Jamaica Beach author draws on history and geography to weave stories of good and evil
Author Janet Shawgo uses her many experiences as a police officer, homicide investigator and traveling nurse to produce a series of award-winning novels. Since she began writing a decade ago, she has produced a handful of short stories and six novels, including one being released this month.
Shawgo, who lives in Jamaica Beach and writes at her kitchen table, spent most of her working career as a nurse. She studied nursing in college but was lured away from the medical field to become a police officer in her hometown of Amarillo. She spent several years on the beat, moving up to homicide and special crimes, when she decided to go back to school, finish her degree and do what she really loved — nursing and healing.
“When my parents died in 1995, I decided to become a traveling nurse,” she said.
Her job took her to various cities for short-term assignments where help was needed. She moved to Galveston and the University of Texas Medical Branch in July 2003 for a stint and fell in love with the city and the Gulf of Mexico, she said.
She bought her beach house and made the island her permanent home as she continued to work and travel. When she retired from nursing, she refocused her energies and began to write.
“As I got older, I decided what was important in life,” Shawgo said. “I loved what I was doing, but it was time for a change. I miss not being able to help people or deliver a baby or comfort patients, but what I wanted to do now with my life was write.”
Her books are fiction, with heroes and anti-heroes who are complex characters, often drawn from her experiences in law enforcement or patients she cared for as a nurse.
“There are evil people out there and they make for interesting characters,” she said. “I’ve met psychopaths and sociopaths that when you look into their eyes, you realize there is nothing behind them. They have no conscience, which makes it easy for them to kill or do bad things. But that’s what makes for a good read.”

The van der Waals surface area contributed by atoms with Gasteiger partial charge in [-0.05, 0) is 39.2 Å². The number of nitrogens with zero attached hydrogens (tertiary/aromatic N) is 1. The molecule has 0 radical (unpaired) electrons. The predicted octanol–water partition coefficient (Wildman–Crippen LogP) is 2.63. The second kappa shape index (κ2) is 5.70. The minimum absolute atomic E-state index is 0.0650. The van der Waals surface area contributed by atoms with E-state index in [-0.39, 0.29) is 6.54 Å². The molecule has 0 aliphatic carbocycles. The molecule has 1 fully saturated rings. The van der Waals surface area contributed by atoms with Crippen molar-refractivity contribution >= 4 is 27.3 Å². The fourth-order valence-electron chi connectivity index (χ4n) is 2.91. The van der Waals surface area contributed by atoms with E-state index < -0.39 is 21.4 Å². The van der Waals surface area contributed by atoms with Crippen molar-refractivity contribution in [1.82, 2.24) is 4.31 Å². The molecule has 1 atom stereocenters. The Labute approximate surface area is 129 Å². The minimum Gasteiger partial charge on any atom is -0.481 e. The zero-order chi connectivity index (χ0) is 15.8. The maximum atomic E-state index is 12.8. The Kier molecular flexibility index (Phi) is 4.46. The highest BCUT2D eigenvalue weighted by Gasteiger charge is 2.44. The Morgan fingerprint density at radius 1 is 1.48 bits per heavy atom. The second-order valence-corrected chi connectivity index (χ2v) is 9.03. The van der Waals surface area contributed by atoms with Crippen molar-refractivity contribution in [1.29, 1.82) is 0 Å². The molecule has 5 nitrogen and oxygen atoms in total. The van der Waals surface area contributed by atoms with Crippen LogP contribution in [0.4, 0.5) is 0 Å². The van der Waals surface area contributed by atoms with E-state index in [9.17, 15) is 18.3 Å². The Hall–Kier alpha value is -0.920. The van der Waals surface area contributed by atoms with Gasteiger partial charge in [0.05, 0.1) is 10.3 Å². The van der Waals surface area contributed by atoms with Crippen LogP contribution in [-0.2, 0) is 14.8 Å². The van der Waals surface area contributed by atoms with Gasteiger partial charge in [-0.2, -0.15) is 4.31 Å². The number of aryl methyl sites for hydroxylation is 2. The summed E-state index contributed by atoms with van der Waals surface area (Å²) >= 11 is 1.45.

Shawgo conducts extensive research for each book, focusing on the Civil War, World War II or other military events. She weaves stories about good versus evil as her tales unwind.
“I get caught up in their lives,” she said.
Shawgo writes almost every day — sometimes for just three hours, other days are marathon 12-hour stints, she said. She describes her style as a “pantser,” one who writes “by the seat of my pants,” rather than follow long, detailed outlines or notes to tell her story.
She lets her characters lead her, she said.
“I can see what is going on — it is almost like watching a movie,” she said.
She markets her books at festivals and public events, and sometimes draws attention to herself and her booth by dressing in period costumes, including a World War II nurse’s uniform decked out with medals and insignias true to the era as depicted in the book “Wait for Me.” She also has a flowing gingham and rose floral dress reminiscent of the Civil War era, and mentioned in the book “Look for Me.”
Her latest book, “Legacy of Lies,” is an unplanned sequel to the popular “Archidamus,” a chilling tale of someone who is not what he appears to be.
“So many readers said they wanted to know more about this story and these characters,” she said. “I had several loose ends to tie up.”
And because successful writers know it’s wise to write about what they know, she makes it a point to include in every book a Galveston notation or destination.
“This area has such a rich history and was a military location as well,” she said.
Because some of her books are mysteries, she adds a bit of intrigue to their distribution by dropping clues on her Instagram page about where she has hidden free copies of her books.
“If they follow the clues, they will find the books,” she said. “Everyone likes a scavenger hunt and it’s a bit of fun.”
Shawgo’s future plans include more books and short stories.
“Let’s see where these characters take me next,” she said.